By Paul Gable
Pre-filed bills for an upcoming session of the SC General Assembly always provide interesting reading, especially in an election year.
Three definitely caught our eye in recent weeks.
Sen. Katrina Shealy is evidently trying to give her friend Gov. Nikki Haley a campaign issue by filing a bill that proposes to eliminate the state’s income tax over a five-year period.
A Haley spokesman said the governor would support the bill. This doesn’t have anything to do with a re-election campaign in 2014 does it governor?
The proposal would reportedly cut approximately $3.4 billion in state revenue (approximately one-half of the state’s total budget) by the time the tax is completely eliminated.
Shealy proposes the SC General Assembly balance the budget by cuts, cuts and more cuts to state services. No real thought has been given to which services and by how much, but cutting taxes and the size of government sounds good in an election year.
On the opposite end of the spectrum, Sen. Ray Cleary proposed increasing the state gas tax by two cents per gallon each year until the total tax reaches 36 cents per gallon. (It is currently 16.5 cents per gallon.)
Cleary was just re-elected in 2012, so he doesn’t face the voters for another three years – a good time to propose a tax increase.
Actually, this is probably one of the most needed increases, or at least a portion of it, as the state maintained road system continues to deteriorate as maintenance is pushed back or eliminated due to lack of funds.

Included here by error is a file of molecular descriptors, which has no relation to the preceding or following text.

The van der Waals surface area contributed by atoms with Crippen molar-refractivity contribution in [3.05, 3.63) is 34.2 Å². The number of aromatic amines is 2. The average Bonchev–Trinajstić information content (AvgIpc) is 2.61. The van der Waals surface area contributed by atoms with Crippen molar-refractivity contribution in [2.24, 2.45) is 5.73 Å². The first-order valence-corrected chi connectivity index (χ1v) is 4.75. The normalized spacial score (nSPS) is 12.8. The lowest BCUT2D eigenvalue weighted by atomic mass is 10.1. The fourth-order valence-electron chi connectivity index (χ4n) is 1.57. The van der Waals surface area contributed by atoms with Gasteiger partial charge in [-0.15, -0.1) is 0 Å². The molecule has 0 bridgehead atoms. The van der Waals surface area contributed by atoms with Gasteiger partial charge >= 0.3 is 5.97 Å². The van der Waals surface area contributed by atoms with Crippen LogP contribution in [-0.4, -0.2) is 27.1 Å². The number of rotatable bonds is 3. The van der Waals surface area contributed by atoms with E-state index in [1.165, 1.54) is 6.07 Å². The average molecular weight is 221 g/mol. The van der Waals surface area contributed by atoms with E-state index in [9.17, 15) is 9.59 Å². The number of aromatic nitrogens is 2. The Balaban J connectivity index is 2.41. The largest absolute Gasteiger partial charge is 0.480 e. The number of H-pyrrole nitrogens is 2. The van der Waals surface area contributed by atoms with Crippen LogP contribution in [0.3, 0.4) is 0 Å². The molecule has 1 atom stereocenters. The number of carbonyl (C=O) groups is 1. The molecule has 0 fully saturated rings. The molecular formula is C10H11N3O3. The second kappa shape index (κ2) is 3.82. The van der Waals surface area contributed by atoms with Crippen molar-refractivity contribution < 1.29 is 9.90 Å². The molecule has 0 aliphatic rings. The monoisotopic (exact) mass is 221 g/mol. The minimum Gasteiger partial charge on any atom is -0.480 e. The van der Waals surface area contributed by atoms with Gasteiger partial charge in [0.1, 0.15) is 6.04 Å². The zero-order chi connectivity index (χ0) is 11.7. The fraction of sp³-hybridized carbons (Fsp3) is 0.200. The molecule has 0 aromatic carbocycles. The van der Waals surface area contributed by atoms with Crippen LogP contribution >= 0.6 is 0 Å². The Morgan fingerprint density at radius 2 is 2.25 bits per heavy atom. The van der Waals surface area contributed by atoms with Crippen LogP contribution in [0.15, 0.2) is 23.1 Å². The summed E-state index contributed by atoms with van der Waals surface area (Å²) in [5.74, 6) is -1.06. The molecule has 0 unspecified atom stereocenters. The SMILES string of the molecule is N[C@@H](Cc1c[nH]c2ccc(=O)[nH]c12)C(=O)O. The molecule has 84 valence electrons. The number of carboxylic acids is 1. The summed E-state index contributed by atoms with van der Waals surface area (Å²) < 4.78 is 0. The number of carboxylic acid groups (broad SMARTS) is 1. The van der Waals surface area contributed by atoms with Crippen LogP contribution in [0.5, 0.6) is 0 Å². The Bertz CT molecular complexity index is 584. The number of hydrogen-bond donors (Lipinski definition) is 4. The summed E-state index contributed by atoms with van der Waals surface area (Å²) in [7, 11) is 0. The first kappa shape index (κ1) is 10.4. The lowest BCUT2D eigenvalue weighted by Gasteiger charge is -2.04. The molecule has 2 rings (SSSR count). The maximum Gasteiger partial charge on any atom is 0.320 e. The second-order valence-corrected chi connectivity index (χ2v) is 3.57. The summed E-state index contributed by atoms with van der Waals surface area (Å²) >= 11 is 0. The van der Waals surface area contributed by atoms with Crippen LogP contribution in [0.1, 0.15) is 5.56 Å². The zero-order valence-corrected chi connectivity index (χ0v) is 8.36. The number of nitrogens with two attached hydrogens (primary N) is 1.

However, Haley has promised to veto any increase in the gas tax. She can fly around the state for her campaign stops (airports are maintained at the county and federal levels) and tax increases in an election year are verboten.
The third pre-filed bill worth watching is the proposal by Sen. Lee Bright to change the state primary election system to closed primaries.
Bright is running against Sen. Lindsey Graham for Graham’s U.S. Senate seat and he obviously believes allowing only registered Republicans to vote in the Republican Primary will help his chances to oust Graham.
Nothing like a bit of self-serving in the legislative process.
One other issue to watch this year is gambling. With North Carolina having already stolen the march on South Carolina with Indian casinos, we are hearing the Catawbas, a South Carolina tribe, have not given up on locating new casinos in South Carolina although plans are also being looked at for a casino just over the North Carolina border.
If Haley is re-elected, will she be as stalwart in her opposition to gambling casinos in South Carolina? It would only take her agreement to allow one to happen.